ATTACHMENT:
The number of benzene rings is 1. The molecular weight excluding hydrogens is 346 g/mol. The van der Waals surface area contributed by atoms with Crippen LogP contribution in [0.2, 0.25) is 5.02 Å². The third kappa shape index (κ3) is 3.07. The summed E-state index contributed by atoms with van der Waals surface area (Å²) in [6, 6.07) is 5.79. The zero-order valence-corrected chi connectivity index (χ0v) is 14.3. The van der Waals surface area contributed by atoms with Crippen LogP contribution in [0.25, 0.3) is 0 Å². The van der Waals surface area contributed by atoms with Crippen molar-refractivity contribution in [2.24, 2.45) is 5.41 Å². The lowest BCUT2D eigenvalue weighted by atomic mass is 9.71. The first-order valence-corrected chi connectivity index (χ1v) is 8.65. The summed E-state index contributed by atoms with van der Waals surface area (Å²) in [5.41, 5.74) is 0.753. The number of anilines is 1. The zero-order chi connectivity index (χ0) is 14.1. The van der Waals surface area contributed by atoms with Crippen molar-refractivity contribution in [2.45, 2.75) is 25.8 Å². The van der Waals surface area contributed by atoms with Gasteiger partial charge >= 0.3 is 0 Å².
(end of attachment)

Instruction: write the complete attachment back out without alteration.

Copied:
The number of benzene rings is 1. The molecular weight excluding hydrogens is 346 g/mol. The van der Waals surface area contributed by atoms with Crippen LogP contribution in [0.2, 0.25) is 5.02 Å². The third kappa shape index (κ3) is 3.07. The summed E-state index contributed by atoms with van der Waals surface area (Å²) in [6, 6.07) is 5.79. The zero-order valence-corrected chi connectivity index (χ0v) is 14.3. The van der Waals surface area contributed by atoms with Crippen LogP contribution in [0.25, 0.3) is 0 Å². The van der Waals surface area contributed by atoms with Crippen molar-refractivity contribution in [2.24, 2.45) is 5.41 Å². The lowest BCUT2D eigenvalue weighted by atomic mass is 9.71. The first-order valence-corrected chi connectivity index (χ1v) is 8.65. The summed E-state index contributed by atoms with van der Waals surface area (Å²) in [5.41, 5.74) is 0.753. The number of anilines is 1. The zero-order chi connectivity index (χ0) is 14.1. The van der Waals surface area contributed by atoms with Crippen molar-refractivity contribution in [2.45, 2.75) is 25.8 Å². The van der Waals surface area contributed by atoms with Gasteiger partial charge >= 0.3 is 0 Å².